Black farmers work the land at (link: text: Soul Fire Farm) in Grafton, NY. Photo Credit: Capers Rumph, (link: text:

If we wish to address this capacious necropolitics amidst the fallout of the pandemic, we must be leery of interventions focused on restoring the biopolitical/necropolitical balance—a “progressive” approach to making America great again. Instead, we must address the roots of this order, including a system of livelihood in which the hegemonic means to life has become an end in itself. Indeed, the expanded necropolitics precipitated by Covid-19 must only add urgency to ongoing struggles for securing the livelihoods of those whose lives have too often been deemed disposable. Without employing nostalgia for less capacious forms of necropolitics, how do we return livelihood to a means of securing the flourishing of life?

We can begin to answer this question by considering the tragically overtaxed food banks in the wake of Covid-19. In locales across the world’s richest country, hordes of people must eschew social distancing to secure enough calories to survive due to wages lost from shelter-in-place orders. For when livelihood is capital, our capacity to feed ourselves is contingent not on cultivating the forms of nourishment that we depend on to survive, but instead on income untethered to the land that gives us life. To grow one’s own food, then, is to secure a livelihood that disrupts the biopolitical calculus that ties growth in income to better health and wellness. This calculus is the product of a centuries-long severing of our relations with the land, such that most modern subjects have no embodied orientation to the forms of life and agricultural practices that are foundational to our survival. As such, when we stop conceptualizing livelihood as an abstract figure—arbitrary income or wages—and begin to conceptualize it though somatic experience—the hard material labor of cultivation—we lay the groundwork for moving beyond the biopolitical precarity epitomized by overtaxed food banks and the necropolitical order fatally malnourishing black and brown bodies. Furthermore, when we consider the role that mass monocropping and, by extension, agribusiness have played in the emergence of pandemics over the last several centuries, it becomes evident that a shift to land-based livelihood is as imperative as ever. Work that reconnects our material well-being to our relations with the land can therefore simultaneously address one of the root causes of influenza viruses and mitigate the precarity that Covid-19 has not simply generated but also exacerbated in disposable communities of color.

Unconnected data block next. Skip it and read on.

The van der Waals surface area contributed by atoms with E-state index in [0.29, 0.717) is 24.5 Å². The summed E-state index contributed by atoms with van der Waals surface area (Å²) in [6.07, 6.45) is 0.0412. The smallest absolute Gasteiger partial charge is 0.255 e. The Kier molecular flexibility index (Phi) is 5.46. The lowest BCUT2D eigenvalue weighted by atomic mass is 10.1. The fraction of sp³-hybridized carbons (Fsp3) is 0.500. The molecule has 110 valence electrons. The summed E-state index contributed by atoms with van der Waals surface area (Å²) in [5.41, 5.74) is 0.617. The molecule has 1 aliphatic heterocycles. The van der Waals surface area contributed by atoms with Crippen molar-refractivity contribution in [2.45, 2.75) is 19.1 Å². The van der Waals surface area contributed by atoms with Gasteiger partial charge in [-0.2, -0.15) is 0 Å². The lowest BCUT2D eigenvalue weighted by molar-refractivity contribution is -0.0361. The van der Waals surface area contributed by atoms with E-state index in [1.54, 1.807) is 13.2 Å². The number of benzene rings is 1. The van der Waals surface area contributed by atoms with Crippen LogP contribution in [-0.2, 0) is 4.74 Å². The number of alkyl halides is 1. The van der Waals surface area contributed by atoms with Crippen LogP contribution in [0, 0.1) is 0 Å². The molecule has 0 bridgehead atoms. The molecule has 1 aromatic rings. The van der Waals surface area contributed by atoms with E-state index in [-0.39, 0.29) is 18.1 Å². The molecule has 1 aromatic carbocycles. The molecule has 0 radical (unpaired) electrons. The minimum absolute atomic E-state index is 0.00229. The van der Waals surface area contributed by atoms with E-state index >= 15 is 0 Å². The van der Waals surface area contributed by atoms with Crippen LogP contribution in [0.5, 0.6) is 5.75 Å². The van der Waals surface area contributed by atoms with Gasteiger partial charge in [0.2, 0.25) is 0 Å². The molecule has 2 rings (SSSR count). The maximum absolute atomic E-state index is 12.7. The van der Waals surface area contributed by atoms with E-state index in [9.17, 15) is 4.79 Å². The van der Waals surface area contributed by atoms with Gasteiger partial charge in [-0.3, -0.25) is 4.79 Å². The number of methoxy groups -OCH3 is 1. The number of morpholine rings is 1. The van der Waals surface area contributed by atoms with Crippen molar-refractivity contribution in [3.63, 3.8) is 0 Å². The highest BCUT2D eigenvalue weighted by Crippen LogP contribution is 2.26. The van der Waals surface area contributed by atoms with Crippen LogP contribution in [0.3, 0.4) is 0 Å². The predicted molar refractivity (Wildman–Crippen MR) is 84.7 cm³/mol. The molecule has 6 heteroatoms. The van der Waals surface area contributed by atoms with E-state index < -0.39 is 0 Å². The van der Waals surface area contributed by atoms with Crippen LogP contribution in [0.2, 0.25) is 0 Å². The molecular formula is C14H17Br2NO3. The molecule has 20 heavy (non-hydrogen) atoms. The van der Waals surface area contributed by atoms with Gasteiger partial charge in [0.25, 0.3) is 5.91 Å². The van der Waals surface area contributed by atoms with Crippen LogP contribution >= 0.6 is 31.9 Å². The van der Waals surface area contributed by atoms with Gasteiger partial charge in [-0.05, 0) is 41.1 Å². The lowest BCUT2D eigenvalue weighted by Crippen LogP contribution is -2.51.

Most radically, growing one’s own food can re-situate black and indigenous traditions of living and life-making in a world that will continue to be governed by the biopolitical calculus in the years to come, making futures rooted in our pastimes but attuned to the present’s particularities. Consider the emergent movement of black and brown urban farming. In recent years, black and brown people in the necropolitical enclaves across the USA—disinvested urban communities that house fossil fueled infrastructure, petrochemical plants, garbage incinerators, and low-wage big box stores—have in increasing numbers taken up farming in their backyards, vacant lots, their homes, open spaces, and even proximate rural areas, returning to survival practices wrested from their ancestors through the biopolitical shifts in livelihood over the last few centuries and developed by their foremothers in response to those shifts. Consider Black Joy Farm run by the Black Feminist Project in the South Bronx, a community garden focused not merely on growing food locally but on uprooting the systems of food production and distribution that both malnourish black and brown communities and deprive them of relations with the land—work they situate in the black lineage of intersectional feminism. Or Soul Fire Farm’s Black and Latinx farmer immersion program, which trains relatively inexperienced, predominantly urban farmers to adopt the agricultural practices of the African diaspora to confront what they call “food apartheid.” Or the NAACP’s new Seeds of Resistance initiative, which seeks to cultivate greater food sovereignty in black communities through the strategic distribution of seeds and farming tutorials, drawing broadly from African American agricultural traditions.